DCSIMG

Death crash victim lost control of car

Oxford County Hall

Oxford County Hall

The death of a retired Long Compton driver who lost 
control of his car on a bend was accidental, an inquest heard this week.

Coroner Darren Salter recorded the verdict on Tuesday at an inquest into the death of Roger Jones, 66, of Butlers Close.

Oxford Coroner’s Court heard that Mr Jones died on Saturday, September 14, 2013 when his Peugeot 306 collided with two trees on the A3400 between Little Compton and Chipping Norton.

Eye witness evidence by David Matthews read out in court described how at about 11am Mr Jones was travelling towards him, crossing the two solid white lines onto his side of the road, then back again.

The car then left the road and travelled a short distance on a grass verge before colliding with the trees.

Mr Matthews said: “The driver was turning the steering wheel in a way it appeared the vehicle was out of control.”

He said it had been raining but had recently stopped and visibility was good.

Mr Jones, who died almost instantly of multiple injuries, was pronounced dead by paramedics at the scene.

There was no evidence Mr Jones, who had Type 2 diabetes which was poorly controlled, had lost consciousness because of hyperglycaemia whilst driving and the post mortem did not show any alcohol or drugs in his blood.

A vehicle examination and collision investigation concluded one of Mr Jones’s tyres had a slow puncture and another had insufficient tread depth.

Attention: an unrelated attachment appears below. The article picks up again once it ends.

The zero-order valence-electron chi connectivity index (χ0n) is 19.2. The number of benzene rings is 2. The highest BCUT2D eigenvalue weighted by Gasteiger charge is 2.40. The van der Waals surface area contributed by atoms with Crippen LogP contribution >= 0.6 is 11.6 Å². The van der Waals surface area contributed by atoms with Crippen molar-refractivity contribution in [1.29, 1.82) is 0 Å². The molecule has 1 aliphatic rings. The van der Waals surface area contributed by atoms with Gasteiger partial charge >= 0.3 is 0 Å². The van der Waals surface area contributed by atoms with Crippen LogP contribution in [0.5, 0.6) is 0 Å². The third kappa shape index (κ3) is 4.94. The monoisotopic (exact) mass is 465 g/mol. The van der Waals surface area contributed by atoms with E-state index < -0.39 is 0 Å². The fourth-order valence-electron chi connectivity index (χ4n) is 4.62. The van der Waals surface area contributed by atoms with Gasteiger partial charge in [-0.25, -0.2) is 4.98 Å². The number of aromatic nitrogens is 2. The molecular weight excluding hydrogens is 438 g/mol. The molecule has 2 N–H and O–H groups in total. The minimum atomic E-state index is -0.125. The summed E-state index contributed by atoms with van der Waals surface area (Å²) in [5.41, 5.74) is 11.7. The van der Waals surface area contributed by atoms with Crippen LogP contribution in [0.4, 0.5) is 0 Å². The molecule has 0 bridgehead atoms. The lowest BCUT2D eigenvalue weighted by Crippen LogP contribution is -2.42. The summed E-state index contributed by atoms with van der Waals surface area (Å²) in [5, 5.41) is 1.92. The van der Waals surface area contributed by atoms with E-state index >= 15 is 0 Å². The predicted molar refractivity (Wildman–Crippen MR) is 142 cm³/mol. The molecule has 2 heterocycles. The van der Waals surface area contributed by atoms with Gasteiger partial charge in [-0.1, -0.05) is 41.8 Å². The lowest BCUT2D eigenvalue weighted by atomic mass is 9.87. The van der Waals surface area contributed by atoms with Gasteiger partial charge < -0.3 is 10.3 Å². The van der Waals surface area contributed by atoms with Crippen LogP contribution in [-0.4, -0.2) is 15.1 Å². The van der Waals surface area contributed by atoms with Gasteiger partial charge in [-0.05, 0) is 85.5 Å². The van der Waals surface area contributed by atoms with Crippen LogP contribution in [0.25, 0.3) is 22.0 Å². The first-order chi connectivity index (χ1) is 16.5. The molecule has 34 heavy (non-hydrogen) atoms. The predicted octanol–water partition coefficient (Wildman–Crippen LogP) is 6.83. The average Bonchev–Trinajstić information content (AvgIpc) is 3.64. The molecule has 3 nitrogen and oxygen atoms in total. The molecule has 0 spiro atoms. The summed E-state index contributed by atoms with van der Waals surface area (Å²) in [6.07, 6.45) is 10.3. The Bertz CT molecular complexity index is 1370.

Giving evidence, collision investigator Andrew Evans said it was not possible to determine whether this had caused the collision but that it could have either contributed to Mr Jones losing control of the car, or made it more difficult to regain control.

Mr Evans also said: “There was no suggestion he was wearing a seatbelt.”

Concluding, Mr Salter said it was not possible to say if the outcome would have been different had Mr Jones been wearing the seatbelt and added the reason for the collision was most likely a combination of speed travelling around the bend, wet road surface and a partly inflated rear tyre.

Mr Salter said: “Mr Jones lost control of his car on a bend of the A3400, causing his car to leave the road and collide with trees. There were no other vehicles involved so my conclusion is accidental death.”

Staff and customers at Mr Jones’s local pub, The Red Lion in Long Compton, were shocked at the verdict. Supervisor Lesca MacGregor said: “He was one of our regulars and was a well-known character.

“We’re all very shocked and are finding it very difficult to get to grips with him losing control of the car, with him having been a professional driver.”

She said Mr Jones, who was affectionately known as ‘Dodge’ and ‘Rodge’, was always very involved with everything happening at the pub.

“He would clear the glasses or change a lightbulb and was always very helpful.

“He was really a part of the pub and the whole community,” she said.

Mr Jones often played pool at the pub and was also a part of the British Legion and the local bowls club.

Mrs MacGregor said: “He is sorely missed by everyone, including the pub dog, the chocolate labrador Cocoa, who he shared a birthday with. He would always give her a birthday present.”

 

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